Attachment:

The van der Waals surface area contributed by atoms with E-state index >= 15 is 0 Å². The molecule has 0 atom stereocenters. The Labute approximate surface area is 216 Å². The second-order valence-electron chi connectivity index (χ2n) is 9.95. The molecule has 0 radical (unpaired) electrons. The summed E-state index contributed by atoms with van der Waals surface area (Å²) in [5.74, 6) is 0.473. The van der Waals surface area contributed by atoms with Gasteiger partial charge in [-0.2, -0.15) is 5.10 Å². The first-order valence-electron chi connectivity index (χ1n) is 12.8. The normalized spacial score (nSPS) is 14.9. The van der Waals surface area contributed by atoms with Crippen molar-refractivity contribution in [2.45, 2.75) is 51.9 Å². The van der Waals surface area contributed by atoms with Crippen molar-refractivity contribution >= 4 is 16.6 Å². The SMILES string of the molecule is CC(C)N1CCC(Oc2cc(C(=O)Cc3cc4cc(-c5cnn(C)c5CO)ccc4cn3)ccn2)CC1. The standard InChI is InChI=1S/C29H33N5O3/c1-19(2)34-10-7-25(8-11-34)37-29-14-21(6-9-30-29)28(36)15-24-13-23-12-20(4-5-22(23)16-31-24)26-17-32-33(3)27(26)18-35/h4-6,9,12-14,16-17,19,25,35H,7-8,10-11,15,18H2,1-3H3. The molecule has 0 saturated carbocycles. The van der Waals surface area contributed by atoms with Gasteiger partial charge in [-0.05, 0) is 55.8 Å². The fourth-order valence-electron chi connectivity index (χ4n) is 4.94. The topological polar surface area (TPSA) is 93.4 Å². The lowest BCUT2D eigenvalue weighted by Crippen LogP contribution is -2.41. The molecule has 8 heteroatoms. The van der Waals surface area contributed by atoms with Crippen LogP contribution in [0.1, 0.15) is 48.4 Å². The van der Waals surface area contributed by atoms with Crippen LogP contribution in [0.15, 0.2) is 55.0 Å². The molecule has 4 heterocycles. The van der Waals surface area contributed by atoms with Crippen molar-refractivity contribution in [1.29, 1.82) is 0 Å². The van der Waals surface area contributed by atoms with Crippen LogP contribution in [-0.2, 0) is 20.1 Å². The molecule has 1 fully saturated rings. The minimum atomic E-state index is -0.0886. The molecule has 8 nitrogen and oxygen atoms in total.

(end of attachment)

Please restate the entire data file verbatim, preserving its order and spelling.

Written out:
The van der Waals surface area contributed by atoms with E-state index >= 15 is 0 Å². The molecule has 0 atom stereocenters. The Labute approximate surface area is 216 Å². The second-order valence-electron chi connectivity index (χ2n) is 9.95. The molecule has 0 radical (unpaired) electrons. The summed E-state index contributed by atoms with van der Waals surface area (Å²) in [5.74, 6) is 0.473. The van der Waals surface area contributed by atoms with Gasteiger partial charge in [-0.2, -0.15) is 5.10 Å². The first-order valence-electron chi connectivity index (χ1n) is 12.8. The normalized spacial score (nSPS) is 14.9. The van der Waals surface area contributed by atoms with Crippen molar-refractivity contribution in [2.45, 2.75) is 51.9 Å². The van der Waals surface area contributed by atoms with Crippen molar-refractivity contribution >= 4 is 16.6 Å². The SMILES string of the molecule is CC(C)N1CCC(Oc2cc(C(=O)Cc3cc4cc(-c5cnn(C)c5CO)ccc4cn3)ccn2)CC1. The standard InChI is InChI=1S/C29H33N5O3/c1-19(2)34-10-7-25(8-11-34)37-29-14-21(6-9-30-29)28(36)15-24-13-23-12-20(4-5-22(23)16-31-24)26-17-32-33(3)27(26)18-35/h4-6,9,12-14,16-17,19,25,35H,7-8,10-11,15,18H2,1-3H3. The molecule has 0 saturated carbocycles. The van der Waals surface area contributed by atoms with Gasteiger partial charge in [-0.05, 0) is 55.8 Å². The fourth-order valence-electron chi connectivity index (χ4n) is 4.94. The topological polar surface area (TPSA) is 93.4 Å². The lowest BCUT2D eigenvalue weighted by Crippen LogP contribution is -2.41. The molecule has 8 heteroatoms. The van der Waals surface area contributed by atoms with Crippen LogP contribution in [0.1, 0.15) is 48.4 Å². The van der Waals surface area contributed by atoms with Crippen LogP contribution in [0.15, 0.2) is 55.0 Å². The molecule has 4 heterocycles. The van der Waals surface area contributed by atoms with Crippen molar-refractivity contribution in [1.29, 1.82) is 0 Å². The van der Waals surface area contributed by atoms with Crippen LogP contribution in [-0.2, 0) is 20.1 Å². The molecule has 1 fully saturated rings. The minimum atomic E-state index is -0.0886. The molecule has 8 nitrogen and oxygen atoms in total.